Some people reference the 2008 crash and mention how well we (Calgarians) came through that but I think that is comparing apples and oranges. This is much different in my opinion. I’m a bit worried it could get as bad as the big recession in ’80/81. I remember it well and I don’t want to see it again. Yes, interest rates were sky-high then and we don’t have that but what we do have is massive personal debt and over investment in inflated real estate that is now taking a swan dive. I have seen many,many people stretched out on debt struggling to afford car repair bills for a number of years now. Before this oil disaster happened.
A few weeks ago somebody posted on this blog about Albertans generally focusing their financial investments in Alberta oil companies. That is very, very true so this is a double whammy and shaping up to be a perfect storm in so many respects.
I have noticed things slowing down in the city in the last several weeks. It wasn’t noticeable at first but now it is. Traffic is lighter. Stores are quieter. I was in Home Depot today and it was very noticeably slow for a Saturday on a beautiful mild day.
Calgary has always had its’ booms and busts. We are a strong, active, very positive-thinking city and we will pull through this. I have no doubt of that. But the longer oil prices stay down the more carnage there will be. The very high personal debt-load here and heavily mortgaged mansion owners are really going to get hit hard though. It’s not going to end well for the big spenders, that’s for sure.

#302 The Unkown on 03.08.15 at 7:32 am

This may be the clearest signal yet that interest rates in the US are surely going to start rising. The US market reacted by a nearly 300 point dive in the Dow.

It seems that many analysts, top economists, hedge funds and even pension fund managers are now saying that the next few years will be a very tough period for investing. Everything from real estate, stocks, commodities, bonds, prefereds, reits, etc… looking expensive or toppy.

Is this the nightmare scenario that the average investor fears. A lethargically growing world economy with low growth and minimal returns from just about everything?

Hardly. US rates are rising as a result of robust growth. It will continue. I have encountered no ‘top economist’ saying anything of the sort. — Garth

#303 Bytor the Snow Dog on 03.08.15 at 9:55 am

Smoking Man @ 269

Sums up my thoughts exactly. Where is the old PC Party of Bill Davis et al? I would have voted for them, but I can’t bring myself to vote for the Hudac/Harris/Harper NEO-KOOKS. (Hmm, three last names starting with “H”! Coincidence?)

Wynne should be worrying about jobs, the economy, and the manufacturing base instead of LGBTLMNOP rights and a so called “culture of misogyny”.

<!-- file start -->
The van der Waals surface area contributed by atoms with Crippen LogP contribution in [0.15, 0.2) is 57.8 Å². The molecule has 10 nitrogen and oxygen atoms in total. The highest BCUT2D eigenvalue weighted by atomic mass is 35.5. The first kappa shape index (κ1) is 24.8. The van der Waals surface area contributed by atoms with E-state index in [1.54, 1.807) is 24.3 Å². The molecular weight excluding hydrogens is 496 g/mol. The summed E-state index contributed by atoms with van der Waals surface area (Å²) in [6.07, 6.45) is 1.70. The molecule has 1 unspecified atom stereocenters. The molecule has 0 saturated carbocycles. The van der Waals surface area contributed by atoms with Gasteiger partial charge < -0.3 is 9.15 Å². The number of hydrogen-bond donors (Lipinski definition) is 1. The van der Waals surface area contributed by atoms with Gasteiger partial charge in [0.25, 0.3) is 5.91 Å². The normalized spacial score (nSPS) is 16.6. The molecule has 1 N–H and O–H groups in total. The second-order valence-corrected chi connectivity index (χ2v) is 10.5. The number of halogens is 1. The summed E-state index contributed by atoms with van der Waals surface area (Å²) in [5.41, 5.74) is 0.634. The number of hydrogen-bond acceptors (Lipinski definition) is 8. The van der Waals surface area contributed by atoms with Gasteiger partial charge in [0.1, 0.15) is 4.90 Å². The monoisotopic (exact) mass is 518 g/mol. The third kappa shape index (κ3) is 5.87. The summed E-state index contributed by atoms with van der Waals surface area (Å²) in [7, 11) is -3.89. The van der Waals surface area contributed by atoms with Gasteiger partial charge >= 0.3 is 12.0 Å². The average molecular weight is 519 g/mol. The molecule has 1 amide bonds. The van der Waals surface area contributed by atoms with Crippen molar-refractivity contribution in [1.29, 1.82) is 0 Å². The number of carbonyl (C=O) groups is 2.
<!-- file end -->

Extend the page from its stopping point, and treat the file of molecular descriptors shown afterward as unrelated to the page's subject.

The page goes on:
#304 NoName on 03.08.15 at 10:44 am

interesting read

“Data sharing isn’t without challenges. It may expose weaknesses or problems you don’t want your customers to see. Some companies will be perfectly happy to keep their customers ignorant of how inefficiently they use or misuse their products or services. ”

http://goo.gl/bf9VIk

#305 hamish42 on 03.08.15 at 10:50 am

US subprime story
So here’s how it worked in the US just before the crash i.e. nearly 9 years ago:
Put down a $750 deposit, borrow the rest using 2 or 3 mortgages then rent out the acquired house for less than the monthly cost of the mortgages (because the house is guaranteed to go up in value this makes sense).
I know someone who did this on five houses, the sixth one he tried to do it on was the one I owned. The banks has just started to wise up and turned down the mortgage applications.
I sold to a “normal” buyer two months later.
I was not following the financial sector at the time but it did strike me that it would not end well.
The GTA market looks similar right now.

#306 crowdedelevatorfartz on 03.08.15 at 10:55 am

@#298 Alberta is Finito
“What a dumb dumb dumb province full of dummies….”

Had a bad experience in Alberta did we?

#307 crowdedelevatorfartz on 03.08.15 at 10:58 am

@#287 SWL 1976
“developed a aluminum resistant seed. Why you might ask… Well aluminum just so happens to be a major ingredient in the chemtrail mix………”

The chem trail mix……………

Riiiiiiiiiiiiiiiiiiiiiiiiight.

Off your meds again are we SWL?

#308 Bdy on 03.08.15 at 11:22 am

chem trail mix… tried this but much prefer almond trail mix. It’s chunchier and less chemicalish

#309 CREIT on 03.08.15 at 11:36 am

@#268

great comment. people never understand that basic comparison.

#310 Smoked Squirrel Meat on 03.08.15 at 11:50 am

#287 SWL1976 on 03.07.15 at 10:29 pm

So Monsanto is flying around spraying aluminum to contaminate the soil so that aluminum resistant seeds are needed……

Sure absolutely totally believable!

#311 SWl1976 on 03.08.15 at 12:18 pm

#309 Smoked Squirrel Meat

Dismiss at your own peril – Monsanto is not flying but they are in cahoots with who is

#312 Calgary Car Guy on 03.08.15 at 12:20 pm

Re my post at #300
“Many higher echelon jobs with six figure paycheques”
Obviously I meant to say six figure incomes. I had also mentioned in that post about people being in denial. Actually I think they are pretty much over the denial phase and starting to enter the anger phase. Witness the reaction to Jim Prentice’s comment about Albertans “looking in the mirror”. Many people are furious about that comment believing that poor government spending practices have made our situation worse. While that is true I also understand what Prentice is referring to. Albertans have been living large for a long time now and have been very demanding on government to provide the very best in services, infrastructure, programs,etc. After all, we live in the rich oil province, right?